Microsoft’s Move to eCPC in Native Campaigns: What It Means

Microsoft recently announced that starting May 17, 2024, manual CPC bidding will no longer be available for new native campaigns. All existing image and feed campaigns on manual CPC will move to enhanced CPC bidding (eCPC).

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Unlike search, where eCPC is an option but not required, Microsoft’s native ads (display ads shown on select MSN websites) will no longer have the option to use manual CPC bidding.

In this post, I’ll look at how eCPC works, what we’ve seen from eCPC in general, and recommendations for how and when to employ it in all types of campaigns – plus when to stick with manual bidding when given the option.

How eCPC works

With enhanced CPC, the algorithm will automatically adjust bids in real-time to increase conversions by digesting more auction signals, including search terms, location, device, ad copy, bid modifiers and more. When you use eCPC, your average CPC will not exceed your base bid.

What we’ve seen from eCPC

I’ve seen mixed performance around eCPC, so I recommend testing it against automated bid strategies and/or manual bidding (in search campaigns) to assess which performs best. 

eCPC drives good CPC and CPA efficiency most of the time, especially when targeting keywords with high CPCs. 

Recommendations for deploying eCPC

Even though conversions aren’t required for this bid type, it’s good to ensure conversion tracking is set up so you can give the system more signals to help improve performance. If the data is offline, it’s good to ensure it’s getting loaded daily.

I would also recommend changing your attribution model to last touch so you can optimize automated bidding based on both click‑based and view‑through conversions.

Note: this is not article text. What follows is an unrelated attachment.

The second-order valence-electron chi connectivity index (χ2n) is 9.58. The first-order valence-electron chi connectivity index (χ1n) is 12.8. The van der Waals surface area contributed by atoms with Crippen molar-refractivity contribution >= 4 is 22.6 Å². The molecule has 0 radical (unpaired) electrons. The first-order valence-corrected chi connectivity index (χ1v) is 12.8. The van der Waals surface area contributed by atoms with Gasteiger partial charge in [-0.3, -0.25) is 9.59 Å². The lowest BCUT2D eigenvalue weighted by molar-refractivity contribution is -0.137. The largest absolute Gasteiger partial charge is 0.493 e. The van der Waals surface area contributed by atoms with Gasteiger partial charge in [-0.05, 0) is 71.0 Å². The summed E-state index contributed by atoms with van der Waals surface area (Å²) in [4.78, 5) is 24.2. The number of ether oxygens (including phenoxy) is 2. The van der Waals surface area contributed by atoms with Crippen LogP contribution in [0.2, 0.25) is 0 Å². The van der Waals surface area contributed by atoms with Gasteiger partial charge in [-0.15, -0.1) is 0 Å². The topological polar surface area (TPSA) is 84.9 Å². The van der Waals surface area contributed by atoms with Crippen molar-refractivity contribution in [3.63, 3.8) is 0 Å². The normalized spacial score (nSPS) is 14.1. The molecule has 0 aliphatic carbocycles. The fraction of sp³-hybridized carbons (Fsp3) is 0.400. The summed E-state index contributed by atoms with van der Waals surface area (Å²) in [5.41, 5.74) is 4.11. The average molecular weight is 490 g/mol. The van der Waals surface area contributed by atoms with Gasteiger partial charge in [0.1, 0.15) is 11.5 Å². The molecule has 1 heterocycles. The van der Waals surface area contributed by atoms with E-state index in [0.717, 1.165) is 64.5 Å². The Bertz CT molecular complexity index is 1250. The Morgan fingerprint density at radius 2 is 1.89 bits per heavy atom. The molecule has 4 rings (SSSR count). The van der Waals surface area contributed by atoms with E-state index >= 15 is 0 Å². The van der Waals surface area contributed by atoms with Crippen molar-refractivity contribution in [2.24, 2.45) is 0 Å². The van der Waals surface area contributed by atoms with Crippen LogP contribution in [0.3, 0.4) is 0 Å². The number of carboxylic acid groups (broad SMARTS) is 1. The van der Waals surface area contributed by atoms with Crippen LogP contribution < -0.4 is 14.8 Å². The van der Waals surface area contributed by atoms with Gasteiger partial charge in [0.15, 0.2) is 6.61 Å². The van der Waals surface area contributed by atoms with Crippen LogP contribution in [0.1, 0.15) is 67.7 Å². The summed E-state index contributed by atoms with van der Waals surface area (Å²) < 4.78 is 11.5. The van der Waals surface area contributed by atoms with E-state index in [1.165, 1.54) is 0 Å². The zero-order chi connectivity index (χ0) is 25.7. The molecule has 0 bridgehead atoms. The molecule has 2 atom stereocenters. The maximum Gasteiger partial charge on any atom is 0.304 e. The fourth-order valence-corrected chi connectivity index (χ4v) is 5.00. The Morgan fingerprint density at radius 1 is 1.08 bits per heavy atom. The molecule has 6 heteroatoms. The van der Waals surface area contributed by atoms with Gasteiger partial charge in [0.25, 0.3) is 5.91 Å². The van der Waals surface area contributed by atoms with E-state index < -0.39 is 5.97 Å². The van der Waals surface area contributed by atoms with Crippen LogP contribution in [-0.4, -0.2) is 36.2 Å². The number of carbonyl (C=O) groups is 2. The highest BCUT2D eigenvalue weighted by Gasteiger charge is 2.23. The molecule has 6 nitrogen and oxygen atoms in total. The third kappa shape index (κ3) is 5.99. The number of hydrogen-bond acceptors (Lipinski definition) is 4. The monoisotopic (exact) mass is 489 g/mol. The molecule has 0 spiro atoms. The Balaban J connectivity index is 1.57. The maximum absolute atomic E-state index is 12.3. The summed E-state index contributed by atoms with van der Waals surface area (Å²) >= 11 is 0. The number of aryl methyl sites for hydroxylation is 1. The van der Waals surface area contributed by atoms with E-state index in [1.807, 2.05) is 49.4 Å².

My last recommendation is to monitor your bids like a hawk (at least daily), since bids often tend to fall below first-page positions.

Recommendations for when to stick with manual bidding (in search campaigns)

Since we still have the option to use manual bidding in search campaigns, consider sticking with the increased control in the following situations:

  • When launching a new campaign: We typically launch with manual bidding until we have enough data to change to automated and let the algorithm go to work. Typically, you’d want 15-30 conversions in the last 30 days before switching to automated. 
  • When battling high CPCs
  • When performance has dropped off and more bidding control is needed 


In the long run, eCPC may be a good option for native campaigns that don’t afford us many controls anyway, at least relative to search.

In general, though, make sure you’re assessing your options. When eCPC is either the only bidding strategy or the best bidding strategy available, make sure you’re keeping close tabs on it and feeding it the data it needs to improve over time.

We’re always happy to chat about bidding strategies in all kinds of campaigns - just drop us a line if you’d like to set up a conversation.

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